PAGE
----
The Political Economy of Unilateral Trade Liberalization: The Case of Chile
Chile has become a model for reforming economies throughout the world. The purpose of this paper is to analyze the political and economic circumstances surrounding Chile's unilateral trade liberalization during five stages (covering the period 1974-1990s),each being characterized by different combinations of compensation schemes that were used to raise support and reduce opposition to the reforms. In less than 4 years (1975-1979) Chile eliminated all quantitative restrictions and exchange controls and reduced import tariffs from an average in excess of 100% to a uniform 10% tariff. Later the tariff was temporarily raised to 35% in the aftermath of a severe economic crisis (1983-1984), but was then reduced to 11% by 1991. This liberalization was implemented simultaneously with other reforms, including an effort to eliminate a stubborn inflationary process, financial reforms that ended decades of financial repression, and a massive privatization program. We investigate the role played by ideas, interests and institutions. More specifically, we examine the role played by the 'reform team' investigate some of the distributive consequences of the reforms, and analyze the ways the government used to maintain a minimum level of support for the liberalization process. A recurrent question is whether authoritarian governments are sensitive to political considerations when implementing major policy changes. We also present econometric results obtained by using household-level survey data to analyze the effects of trade liberalization on Chile's unemployment. We conclude that during the 1970s and afterwards the Chilean authorities relied heavily on coalition building and on compensation mechanisms in order to increase the political support for the reforms.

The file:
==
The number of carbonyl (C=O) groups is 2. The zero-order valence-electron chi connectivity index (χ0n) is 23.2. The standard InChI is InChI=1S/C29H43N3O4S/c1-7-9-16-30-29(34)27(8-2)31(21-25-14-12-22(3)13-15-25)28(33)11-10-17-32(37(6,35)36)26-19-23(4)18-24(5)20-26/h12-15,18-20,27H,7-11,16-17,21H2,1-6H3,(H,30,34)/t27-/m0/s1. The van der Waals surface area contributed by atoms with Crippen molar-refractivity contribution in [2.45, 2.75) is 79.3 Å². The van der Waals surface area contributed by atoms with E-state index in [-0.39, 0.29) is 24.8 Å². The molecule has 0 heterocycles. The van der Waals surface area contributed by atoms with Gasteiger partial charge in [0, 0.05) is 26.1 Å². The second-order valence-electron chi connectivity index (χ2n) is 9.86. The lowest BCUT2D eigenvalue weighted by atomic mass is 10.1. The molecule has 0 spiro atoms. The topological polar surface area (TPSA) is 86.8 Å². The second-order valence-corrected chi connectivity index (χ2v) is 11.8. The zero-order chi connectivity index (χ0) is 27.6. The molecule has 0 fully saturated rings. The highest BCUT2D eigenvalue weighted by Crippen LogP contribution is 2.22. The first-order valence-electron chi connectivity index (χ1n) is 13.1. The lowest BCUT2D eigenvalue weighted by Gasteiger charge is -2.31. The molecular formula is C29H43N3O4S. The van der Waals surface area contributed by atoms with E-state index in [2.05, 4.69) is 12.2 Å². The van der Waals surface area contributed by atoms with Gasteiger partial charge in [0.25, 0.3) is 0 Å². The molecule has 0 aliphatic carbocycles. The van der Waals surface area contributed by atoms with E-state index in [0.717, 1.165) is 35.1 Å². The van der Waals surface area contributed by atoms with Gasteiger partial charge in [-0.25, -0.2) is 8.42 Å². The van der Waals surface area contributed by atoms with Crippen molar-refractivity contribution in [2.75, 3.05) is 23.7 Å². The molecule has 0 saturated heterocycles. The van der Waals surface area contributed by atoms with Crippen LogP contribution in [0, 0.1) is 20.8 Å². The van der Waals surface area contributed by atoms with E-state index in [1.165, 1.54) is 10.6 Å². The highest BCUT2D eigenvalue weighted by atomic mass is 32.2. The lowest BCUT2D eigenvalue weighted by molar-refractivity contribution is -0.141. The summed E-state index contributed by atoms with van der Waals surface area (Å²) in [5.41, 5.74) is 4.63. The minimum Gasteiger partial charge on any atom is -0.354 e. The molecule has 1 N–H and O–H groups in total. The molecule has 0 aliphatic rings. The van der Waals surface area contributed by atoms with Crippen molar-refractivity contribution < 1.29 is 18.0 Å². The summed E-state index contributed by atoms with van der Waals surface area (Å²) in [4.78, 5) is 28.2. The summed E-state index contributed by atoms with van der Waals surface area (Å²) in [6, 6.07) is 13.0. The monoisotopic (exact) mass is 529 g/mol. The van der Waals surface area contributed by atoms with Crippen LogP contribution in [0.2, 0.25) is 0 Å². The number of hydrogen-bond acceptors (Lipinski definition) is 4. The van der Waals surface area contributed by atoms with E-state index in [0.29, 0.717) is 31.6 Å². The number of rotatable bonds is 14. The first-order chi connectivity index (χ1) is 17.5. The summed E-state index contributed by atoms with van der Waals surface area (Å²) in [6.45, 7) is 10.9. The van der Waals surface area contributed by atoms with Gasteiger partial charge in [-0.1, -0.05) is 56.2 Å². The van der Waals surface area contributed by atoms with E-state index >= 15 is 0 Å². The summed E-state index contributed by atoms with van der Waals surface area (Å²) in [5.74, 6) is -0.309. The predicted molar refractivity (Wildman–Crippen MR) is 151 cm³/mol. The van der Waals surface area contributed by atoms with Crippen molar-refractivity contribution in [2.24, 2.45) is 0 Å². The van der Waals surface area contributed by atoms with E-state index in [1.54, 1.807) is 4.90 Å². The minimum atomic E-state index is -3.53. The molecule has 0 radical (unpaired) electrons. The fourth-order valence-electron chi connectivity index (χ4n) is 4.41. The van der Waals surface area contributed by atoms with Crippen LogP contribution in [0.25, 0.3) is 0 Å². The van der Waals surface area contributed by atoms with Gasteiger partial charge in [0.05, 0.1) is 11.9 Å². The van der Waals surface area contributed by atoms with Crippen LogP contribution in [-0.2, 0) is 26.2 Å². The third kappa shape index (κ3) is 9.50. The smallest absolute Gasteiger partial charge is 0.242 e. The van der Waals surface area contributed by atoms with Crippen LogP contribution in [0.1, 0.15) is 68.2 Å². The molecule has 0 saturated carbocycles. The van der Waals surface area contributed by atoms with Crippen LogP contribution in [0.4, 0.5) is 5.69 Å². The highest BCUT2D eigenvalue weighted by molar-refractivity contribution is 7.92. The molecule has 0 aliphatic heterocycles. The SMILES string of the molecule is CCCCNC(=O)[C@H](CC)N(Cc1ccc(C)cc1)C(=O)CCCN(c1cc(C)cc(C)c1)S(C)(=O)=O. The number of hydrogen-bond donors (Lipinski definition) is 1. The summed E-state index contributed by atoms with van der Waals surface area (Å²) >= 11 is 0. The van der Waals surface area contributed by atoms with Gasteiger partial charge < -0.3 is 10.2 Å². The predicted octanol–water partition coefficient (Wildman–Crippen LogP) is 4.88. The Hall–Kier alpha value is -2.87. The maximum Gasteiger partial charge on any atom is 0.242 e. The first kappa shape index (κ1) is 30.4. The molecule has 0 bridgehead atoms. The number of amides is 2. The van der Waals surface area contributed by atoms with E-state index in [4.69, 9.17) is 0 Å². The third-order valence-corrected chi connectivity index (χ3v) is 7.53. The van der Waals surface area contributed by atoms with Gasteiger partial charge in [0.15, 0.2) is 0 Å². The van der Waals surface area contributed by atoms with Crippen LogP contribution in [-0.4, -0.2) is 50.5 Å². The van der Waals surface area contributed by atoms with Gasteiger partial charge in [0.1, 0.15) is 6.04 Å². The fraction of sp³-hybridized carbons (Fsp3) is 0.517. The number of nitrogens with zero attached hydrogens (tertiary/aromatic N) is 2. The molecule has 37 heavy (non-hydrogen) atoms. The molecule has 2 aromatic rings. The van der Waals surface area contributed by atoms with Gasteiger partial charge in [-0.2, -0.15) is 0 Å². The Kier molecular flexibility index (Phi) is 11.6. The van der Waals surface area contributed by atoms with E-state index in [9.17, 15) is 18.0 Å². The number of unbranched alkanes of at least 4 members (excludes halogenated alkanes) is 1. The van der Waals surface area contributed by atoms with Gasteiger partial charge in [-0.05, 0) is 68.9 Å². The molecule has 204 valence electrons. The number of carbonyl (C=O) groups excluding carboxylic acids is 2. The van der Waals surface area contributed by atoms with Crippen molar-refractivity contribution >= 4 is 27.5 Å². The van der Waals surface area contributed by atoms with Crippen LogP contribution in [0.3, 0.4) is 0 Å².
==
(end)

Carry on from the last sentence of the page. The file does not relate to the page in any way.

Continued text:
in Jagdish Bhagwati (ed), "Going Alone: The Case for Relaxed Reciprocity in Freeing Trade." MIT Press, September 2002, pp. 337-3394.